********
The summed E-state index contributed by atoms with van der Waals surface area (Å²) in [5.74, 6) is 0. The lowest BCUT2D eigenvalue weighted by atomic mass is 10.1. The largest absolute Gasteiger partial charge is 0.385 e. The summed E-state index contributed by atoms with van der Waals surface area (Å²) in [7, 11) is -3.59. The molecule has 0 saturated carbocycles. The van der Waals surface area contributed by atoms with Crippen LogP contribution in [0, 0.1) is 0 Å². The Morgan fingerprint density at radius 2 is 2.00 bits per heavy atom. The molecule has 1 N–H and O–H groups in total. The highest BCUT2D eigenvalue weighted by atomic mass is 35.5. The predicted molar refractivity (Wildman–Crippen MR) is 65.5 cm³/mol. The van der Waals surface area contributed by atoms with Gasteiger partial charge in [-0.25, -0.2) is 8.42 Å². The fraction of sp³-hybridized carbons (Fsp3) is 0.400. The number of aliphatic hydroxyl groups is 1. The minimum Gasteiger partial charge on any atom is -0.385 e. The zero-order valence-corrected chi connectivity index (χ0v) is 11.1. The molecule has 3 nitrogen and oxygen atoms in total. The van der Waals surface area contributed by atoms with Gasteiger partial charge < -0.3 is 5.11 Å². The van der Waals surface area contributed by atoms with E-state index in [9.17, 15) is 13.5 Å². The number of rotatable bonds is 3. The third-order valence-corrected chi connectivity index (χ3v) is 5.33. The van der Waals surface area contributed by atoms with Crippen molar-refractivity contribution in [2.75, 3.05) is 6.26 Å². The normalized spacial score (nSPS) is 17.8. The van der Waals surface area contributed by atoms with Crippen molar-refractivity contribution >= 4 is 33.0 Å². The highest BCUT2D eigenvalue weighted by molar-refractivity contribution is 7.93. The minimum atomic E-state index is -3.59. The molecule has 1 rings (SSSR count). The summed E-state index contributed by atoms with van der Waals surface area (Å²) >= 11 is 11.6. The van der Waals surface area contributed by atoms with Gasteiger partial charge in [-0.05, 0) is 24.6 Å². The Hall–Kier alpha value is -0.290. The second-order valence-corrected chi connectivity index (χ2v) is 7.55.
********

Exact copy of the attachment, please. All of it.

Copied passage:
The summed E-state index contributed by atoms with van der Waals surface area (Å²) in [5.74, 6) is 0. The lowest BCUT2D eigenvalue weighted by atomic mass is 10.1. The largest absolute Gasteiger partial charge is 0.385 e. The summed E-state index contributed by atoms with van der Waals surface area (Å²) in [7, 11) is -3.59. The molecule has 0 saturated carbocycles. The van der Waals surface area contributed by atoms with Crippen LogP contribution in [0, 0.1) is 0 Å². The Morgan fingerprint density at radius 2 is 2.00 bits per heavy atom. The molecule has 1 N–H and O–H groups in total. The highest BCUT2D eigenvalue weighted by atomic mass is 35.5. The predicted molar refractivity (Wildman–Crippen MR) is 65.5 cm³/mol. The van der Waals surface area contributed by atoms with Gasteiger partial charge in [-0.25, -0.2) is 8.42 Å². The fraction of sp³-hybridized carbons (Fsp3) is 0.400. The number of aliphatic hydroxyl groups is 1. The minimum Gasteiger partial charge on any atom is -0.385 e. The zero-order valence-corrected chi connectivity index (χ0v) is 11.1. The molecule has 3 nitrogen and oxygen atoms in total. The van der Waals surface area contributed by atoms with Gasteiger partial charge < -0.3 is 5.11 Å². The van der Waals surface area contributed by atoms with E-state index in [9.17, 15) is 13.5 Å². The number of rotatable bonds is 3. The third-order valence-corrected chi connectivity index (χ3v) is 5.33. The van der Waals surface area contributed by atoms with Crippen molar-refractivity contribution in [2.75, 3.05) is 6.26 Å². The normalized spacial score (nSPS) is 17.8. The van der Waals surface area contributed by atoms with Crippen molar-refractivity contribution >= 4 is 33.0 Å². The highest BCUT2D eigenvalue weighted by molar-refractivity contribution is 7.93. The minimum atomic E-state index is -3.59. The molecule has 1 rings (SSSR count). The summed E-state index contributed by atoms with van der Waals surface area (Å²) >= 11 is 11.6. The van der Waals surface area contributed by atoms with Gasteiger partial charge in [-0.05, 0) is 24.6 Å². The Hall–Kier alpha value is -0.290. The second-order valence-corrected chi connectivity index (χ2v) is 7.55.